This was supposed to be the best tide of the year for foraging. Unfortunately, a low pressure and high winds meant that we could barely get to our favourite reef at Whitsand Bay. We just had to adjust our plans. I spent some time identifying rockpool seaweeds and then we made some videos.
We parked in the usual spot and could already see that there was a big surf right across the bay. This bit of video was shot on the way down.
The tide should have been one of the best of the year. However, as Dad explained, the low pressure and winds were working against the tide.
A brief explanation of tides from The National Tidal and Seal Level Facility.
More about the effects of the weather on the tides from the National Oceanography Centre.
The forecast for this Thursday was not great but Friday looked worse, with stronger winds. As it was, the forecast was wrong about the rain. We had none and it was quite sunny and warm, out of the wind.
|Temperature (Celsius) and rain
|08:00 - 12:00
|9 m/s from SSW
|12:00 - 18:00
|9 m/s from SSW
|18:00 - 23:59
|9 m/s from S
It was really windy and a few storms had past so there was a lot of sand that had covered rockpools since our last visit.
We knew we wouldn’t find many creatures today so I focused on rockpool seaweeds and trying to identify different species that I had learnt about from YouTube videos. My favourite channel at the moment is The Fish Locker.
This pool was close towhere we set up a base, so whilst my brother fried up some ham for our baguettes I had a look around.
Note: Dad saw a rockling disappear under the rock on the left but it never came out again and we did not want to wade in and disturb.
This was the first type of seaweed that I recognised from YouTube. It was abundant because the storms and the wind had made all the seaweeds loose.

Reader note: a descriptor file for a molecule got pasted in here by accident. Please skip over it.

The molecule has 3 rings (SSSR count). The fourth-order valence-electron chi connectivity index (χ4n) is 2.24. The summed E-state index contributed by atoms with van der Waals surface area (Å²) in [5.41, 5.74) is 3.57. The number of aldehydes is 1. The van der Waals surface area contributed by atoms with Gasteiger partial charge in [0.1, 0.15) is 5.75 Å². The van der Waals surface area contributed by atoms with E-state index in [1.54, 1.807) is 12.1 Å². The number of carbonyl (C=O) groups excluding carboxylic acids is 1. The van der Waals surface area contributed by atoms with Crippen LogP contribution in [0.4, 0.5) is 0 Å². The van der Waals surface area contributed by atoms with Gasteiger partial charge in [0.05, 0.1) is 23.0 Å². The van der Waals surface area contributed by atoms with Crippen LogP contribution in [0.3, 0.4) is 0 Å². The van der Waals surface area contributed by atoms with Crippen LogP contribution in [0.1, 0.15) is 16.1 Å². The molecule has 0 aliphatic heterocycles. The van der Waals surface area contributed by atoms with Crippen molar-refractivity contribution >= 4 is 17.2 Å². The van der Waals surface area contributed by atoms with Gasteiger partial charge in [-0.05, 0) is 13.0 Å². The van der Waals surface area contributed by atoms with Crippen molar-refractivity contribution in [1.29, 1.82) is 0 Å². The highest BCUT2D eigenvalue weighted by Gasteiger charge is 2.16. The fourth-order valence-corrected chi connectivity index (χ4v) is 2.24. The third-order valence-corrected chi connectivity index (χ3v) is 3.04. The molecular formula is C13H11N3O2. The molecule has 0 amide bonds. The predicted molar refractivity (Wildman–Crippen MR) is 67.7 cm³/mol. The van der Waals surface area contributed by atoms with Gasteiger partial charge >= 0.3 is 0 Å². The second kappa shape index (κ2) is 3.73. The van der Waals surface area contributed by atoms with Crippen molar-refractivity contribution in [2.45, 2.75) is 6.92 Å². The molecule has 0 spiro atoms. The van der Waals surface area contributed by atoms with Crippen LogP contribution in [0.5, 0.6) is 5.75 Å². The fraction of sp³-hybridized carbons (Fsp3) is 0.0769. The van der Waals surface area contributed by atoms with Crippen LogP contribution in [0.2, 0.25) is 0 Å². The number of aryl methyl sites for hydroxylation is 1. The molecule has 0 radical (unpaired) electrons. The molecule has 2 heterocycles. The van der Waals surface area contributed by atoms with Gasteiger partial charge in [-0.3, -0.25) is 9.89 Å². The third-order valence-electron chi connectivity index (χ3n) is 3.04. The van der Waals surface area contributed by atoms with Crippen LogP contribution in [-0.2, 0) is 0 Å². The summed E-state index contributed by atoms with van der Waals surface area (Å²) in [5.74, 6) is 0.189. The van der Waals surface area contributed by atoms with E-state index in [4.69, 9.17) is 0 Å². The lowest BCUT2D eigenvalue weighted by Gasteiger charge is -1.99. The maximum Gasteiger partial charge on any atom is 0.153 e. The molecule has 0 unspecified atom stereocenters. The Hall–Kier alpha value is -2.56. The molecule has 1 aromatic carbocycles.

Sea lettuce is common and is very slippery. They are normally on rocks and in rockpools.
Gutter weed and sea lettuce are similar but the difference is that gutter weed is split into a lot of small and short fronds whereas sea lettuce is larger and broader like the salad variety.
I am guessing these are dog whelk eggs as there are lots of these around, but I don’t really know enough about the whelk egg features to confirm the species.
In the same crevice as the whelk eggs there were different types of sponges in the back of the cave and on the ceiling. Possibly Breadcrumb sponge (Halichondria panicea). Again, I don’t know much about different sponges so can only go on the few types in my guidebooks.
Common star fish
A common star fish clinging onto a wall with many sponges and anenomies. No doubt, much of it is good food for a hungry Echinoderm.
Dad had found a spotted cowrie on the side of a gully. This was the first we have noticed on these shores. The photo looks very grey when in fact the shell was lovely and white with three darker spots. The ridges are very distinctive.
All in all, not too bad for a short visit on a day that most stayed at home.